The album had been in the hands of a 72-year-old garment-district executive who brought it to The Times, hoping coverage would establish its worth. He wants to sell it to pay his bills. He has undergone quadruple-bypass surgery and has other health problems, and he has filed for bankruptcy — an unpleasant element of personal history he does not want widely known. So he had asked not to be named if any articles were written about the album.
He said he got the album and 50,000 baseball trading cards from a man he knows in northern New Jersey who was having trouble making ends meet. He said he had lent the man some money, and the album and the baseball cards amounted to repayment.
The executive said the man told him the album had come from an older German man whose lawn he used to mow regularly.
The Lens blog reached out to a number of experts before publishing a post, but Krieger’s work was apparently not well enough known to be recognized.
“It doesn’t surprise me the photos were identified,” said Marvin J. Taylor, the director of the Fales Library and Special Collections at New York University, to whom The Times had shown some of the photos before the first post. “It was just a matter of time, given the number of people who were looking at this. The Germans have taken good care of the history of their photographers.”
Krieger, according to Dr. Kramml, had photographed the Salzburg Festival in the mid-1930s and had become a photographer for the Nazis in that city, taking “most of the important pictures in Salzburg from 1938 until 1941.”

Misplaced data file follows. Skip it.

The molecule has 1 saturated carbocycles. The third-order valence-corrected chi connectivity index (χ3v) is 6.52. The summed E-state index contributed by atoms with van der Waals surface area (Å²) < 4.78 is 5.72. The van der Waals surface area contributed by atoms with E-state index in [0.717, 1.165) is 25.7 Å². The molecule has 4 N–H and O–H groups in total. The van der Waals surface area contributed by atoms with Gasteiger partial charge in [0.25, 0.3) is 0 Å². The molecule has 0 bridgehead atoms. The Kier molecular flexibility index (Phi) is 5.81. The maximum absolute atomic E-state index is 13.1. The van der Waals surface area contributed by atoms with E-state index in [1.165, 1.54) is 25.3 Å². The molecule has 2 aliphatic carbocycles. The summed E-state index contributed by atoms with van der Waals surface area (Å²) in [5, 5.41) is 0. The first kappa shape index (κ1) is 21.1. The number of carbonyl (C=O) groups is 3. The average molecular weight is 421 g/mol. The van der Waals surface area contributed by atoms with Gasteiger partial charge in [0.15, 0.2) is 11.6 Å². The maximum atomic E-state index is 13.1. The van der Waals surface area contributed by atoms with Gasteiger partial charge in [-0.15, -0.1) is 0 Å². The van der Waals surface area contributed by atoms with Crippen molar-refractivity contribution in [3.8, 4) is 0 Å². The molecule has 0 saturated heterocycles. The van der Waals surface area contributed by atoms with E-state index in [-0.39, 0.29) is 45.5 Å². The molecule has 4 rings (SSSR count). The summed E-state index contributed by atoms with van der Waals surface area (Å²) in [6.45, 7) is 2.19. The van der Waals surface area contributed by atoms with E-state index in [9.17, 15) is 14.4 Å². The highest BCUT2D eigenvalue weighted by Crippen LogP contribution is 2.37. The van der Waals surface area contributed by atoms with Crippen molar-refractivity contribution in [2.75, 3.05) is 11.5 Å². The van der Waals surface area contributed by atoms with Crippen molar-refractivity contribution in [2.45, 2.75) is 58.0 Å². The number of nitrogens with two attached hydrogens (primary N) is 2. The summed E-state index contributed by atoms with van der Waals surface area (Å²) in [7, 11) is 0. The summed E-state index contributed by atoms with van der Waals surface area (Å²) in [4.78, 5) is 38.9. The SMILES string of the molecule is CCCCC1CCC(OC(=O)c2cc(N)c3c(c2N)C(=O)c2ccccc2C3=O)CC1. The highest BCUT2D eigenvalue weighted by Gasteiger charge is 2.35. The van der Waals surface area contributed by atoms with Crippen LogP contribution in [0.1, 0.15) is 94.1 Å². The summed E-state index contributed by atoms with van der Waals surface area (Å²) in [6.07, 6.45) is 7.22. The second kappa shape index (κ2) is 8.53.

Krieger later joined the Schutzstaffel, the Nazi special police, but he left the SS in 1941 for the Propagandakompanie, which sent him to the Eastern Front in August 1941.
A couple of months later Krieger left the Propagandakompanie and “became a simple soldier, a driver,” Dr. Kramml said. In November 1941 he started training in Bregenz, the Austrian town mentioned in the album’s one caption.
By August 1942, Krieger was back in Russia, this time as a supply driver. That put him near Stalingrad. In what might be considered a lucky break, he developed jaundice and was evacuated by train before the Battle of Stalingrad. His illness may explain the pictures of what appear to be convalescing soldiers toward the end of the album.
Dr. Kramml said that Krieger, who had been a store owner before he took up photography, went into business — but not the photography business — after the war. Krieger told people that his mother had given away some of his wartime photographs. “Perhaps he wanted to hide them,” Dr. Kramml said.
Some of those pictures — perhaps the mystery album itself — were presumed to have ended up in Bavaria, he said. Krieger died in 1993.
David G. Marwell, the director of the Museum of Jewish Heritage in Lower Manhattan, said that photo albums like the one the garment-district executive brought to The Times turn up from time to time at flea markets. “What made this one interesting,” he said, “was the range, the way this guy traveled, that gave him access to these different places and the close proximity.”
He mentioned a scrapbook from 1944 that had arrived at the United States Holocaust Memorial Museum in Washington in 2007. It was the personal album of an SS officer. Judith Cohen, the director of the photo archives at that museum, said that what stood out in the album were the photographs of the Jewish prisoners.
“There are very few photographs of Jewish P.O.W.’s with stars,” she said. “These photos are very few and far between and have historic significance.”